On entering the gallery, one’s attention is captured by Low’s intimate yet incomplete self-portraits, juxtaposed against still-life images of Chinese-ness and Australiana. Condensed milk spills from an oyster shell while what appears to be white chocolate spiked with peppermint leaves is revealed as ‘Tofu and Gum’. Low’s series ‘Reconcile’ (2016/17) speaks to the crossfire of growing up between cultures and the fragmented self this fosters. The effect is jarring though comforting in its familiarity.

Johnson’s series ‘Family Resemblance, after Wittgenstein’ (2015/16) builds on this understanding of self as the sum of fractured parts through 22 seemingly arbitrary images. The viewer’s gaze, drifting from incense sticks to mooncake, is jolted by the inclusion of pillow-shaped ravioli, a reflection of the artist’s mixed Chinese-Italian-Australian heritage. “The layout plays on ideas of the genogram and family tree, and looks at similarities and differences (of content and visual characteristics) of my heritage cultures, and their fusion of being Eurasian Australian,” Johnson explains.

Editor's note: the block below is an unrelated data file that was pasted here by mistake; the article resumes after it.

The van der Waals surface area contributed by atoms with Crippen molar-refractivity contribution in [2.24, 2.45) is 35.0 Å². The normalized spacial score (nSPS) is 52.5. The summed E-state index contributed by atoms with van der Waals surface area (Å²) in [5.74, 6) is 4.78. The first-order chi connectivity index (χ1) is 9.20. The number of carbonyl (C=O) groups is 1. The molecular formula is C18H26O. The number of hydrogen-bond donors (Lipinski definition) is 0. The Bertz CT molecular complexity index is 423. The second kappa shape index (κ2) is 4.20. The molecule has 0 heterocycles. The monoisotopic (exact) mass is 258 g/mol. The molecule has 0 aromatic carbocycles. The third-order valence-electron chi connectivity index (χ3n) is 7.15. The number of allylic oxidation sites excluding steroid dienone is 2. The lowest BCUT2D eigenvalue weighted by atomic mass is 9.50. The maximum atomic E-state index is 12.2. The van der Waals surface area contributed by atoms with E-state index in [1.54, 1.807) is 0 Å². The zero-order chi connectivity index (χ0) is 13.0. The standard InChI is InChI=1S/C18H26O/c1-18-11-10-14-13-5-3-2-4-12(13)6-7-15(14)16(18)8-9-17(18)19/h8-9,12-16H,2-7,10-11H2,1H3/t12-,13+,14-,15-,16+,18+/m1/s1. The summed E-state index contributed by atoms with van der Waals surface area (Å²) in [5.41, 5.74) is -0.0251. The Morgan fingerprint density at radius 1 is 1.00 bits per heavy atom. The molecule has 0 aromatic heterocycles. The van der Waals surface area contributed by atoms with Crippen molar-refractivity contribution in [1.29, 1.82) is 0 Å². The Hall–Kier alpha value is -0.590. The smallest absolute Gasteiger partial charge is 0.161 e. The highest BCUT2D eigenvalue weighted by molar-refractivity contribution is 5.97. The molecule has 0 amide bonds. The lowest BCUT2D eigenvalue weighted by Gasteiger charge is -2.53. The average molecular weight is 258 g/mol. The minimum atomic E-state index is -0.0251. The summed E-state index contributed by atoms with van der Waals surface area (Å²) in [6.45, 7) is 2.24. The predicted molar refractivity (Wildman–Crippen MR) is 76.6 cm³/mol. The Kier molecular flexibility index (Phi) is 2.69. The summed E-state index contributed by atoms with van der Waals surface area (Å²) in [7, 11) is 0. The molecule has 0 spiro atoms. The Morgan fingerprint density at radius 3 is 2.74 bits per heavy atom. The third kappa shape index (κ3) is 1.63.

‘Our first Lamington made in Australia’ (2015) by Zhou is an hour-long video documenting the artist’s parents making lamingtons. The couple bicker over whether to whisk the batter with a spoon or chopsticks and speak in a mixture of Mandarin (subtitled) and English, revealing an authenticity that is difficult, if not impossible, to imitate. It is a tender portrait of familial love and cultural adaptation. “Let me use chopsticks,” the father insists, dipping sponge into chocolate icing, then coconut flakes.

Law’s series of photographs ‘Belonging in Motion’ (2015/16) examines home and displacement from the perspective of migrants from Myanmar in Australia. Of the four artists, Law’s work is the most surreal. The fading light of dusk, combined with memories projected onto suburbia, heighten the sense of being caught not just between two countries but between the past and the present. Stripped of identifying landmarks, the subjects, faces blurred, could be one’s neighbours.